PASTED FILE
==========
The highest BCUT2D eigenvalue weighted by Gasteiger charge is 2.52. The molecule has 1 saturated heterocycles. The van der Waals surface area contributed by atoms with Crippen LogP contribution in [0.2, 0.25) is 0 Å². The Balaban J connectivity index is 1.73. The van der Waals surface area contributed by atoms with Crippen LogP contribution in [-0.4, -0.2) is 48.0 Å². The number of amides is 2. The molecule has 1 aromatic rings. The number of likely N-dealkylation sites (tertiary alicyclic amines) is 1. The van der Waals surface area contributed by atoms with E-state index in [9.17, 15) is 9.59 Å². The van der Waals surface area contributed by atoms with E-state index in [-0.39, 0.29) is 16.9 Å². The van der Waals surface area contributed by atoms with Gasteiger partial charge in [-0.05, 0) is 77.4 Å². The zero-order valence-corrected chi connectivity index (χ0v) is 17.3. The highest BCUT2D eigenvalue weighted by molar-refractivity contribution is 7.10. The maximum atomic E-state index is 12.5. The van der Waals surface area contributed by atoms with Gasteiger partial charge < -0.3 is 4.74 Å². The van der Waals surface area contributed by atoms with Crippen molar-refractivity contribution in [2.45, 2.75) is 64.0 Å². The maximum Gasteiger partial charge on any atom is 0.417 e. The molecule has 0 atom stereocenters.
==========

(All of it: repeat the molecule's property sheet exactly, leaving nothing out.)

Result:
The highest BCUT2D eigenvalue weighted by Gasteiger charge is 2.52. The molecule has 1 saturated heterocycles. The van der Waals surface area contributed by atoms with Crippen LogP contribution in [0.2, 0.25) is 0 Å². The Balaban J connectivity index is 1.73. The van der Waals surface area contributed by atoms with Crippen LogP contribution in [-0.4, -0.2) is 48.0 Å². The number of amides is 2. The molecule has 1 aromatic rings. The number of likely N-dealkylation sites (tertiary alicyclic amines) is 1. The van der Waals surface area contributed by atoms with E-state index in [9.17, 15) is 9.59 Å². The van der Waals surface area contributed by atoms with E-state index in [-0.39, 0.29) is 16.9 Å². The van der Waals surface area contributed by atoms with Gasteiger partial charge in [-0.05, 0) is 77.4 Å². The zero-order valence-corrected chi connectivity index (χ0v) is 17.3. The highest BCUT2D eigenvalue weighted by molar-refractivity contribution is 7.10. The maximum atomic E-state index is 12.5. The van der Waals surface area contributed by atoms with Gasteiger partial charge < -0.3 is 4.74 Å². The van der Waals surface area contributed by atoms with Crippen molar-refractivity contribution in [2.45, 2.75) is 64.0 Å². The maximum Gasteiger partial charge on any atom is 0.417 e. The molecule has 0 atom stereocenters.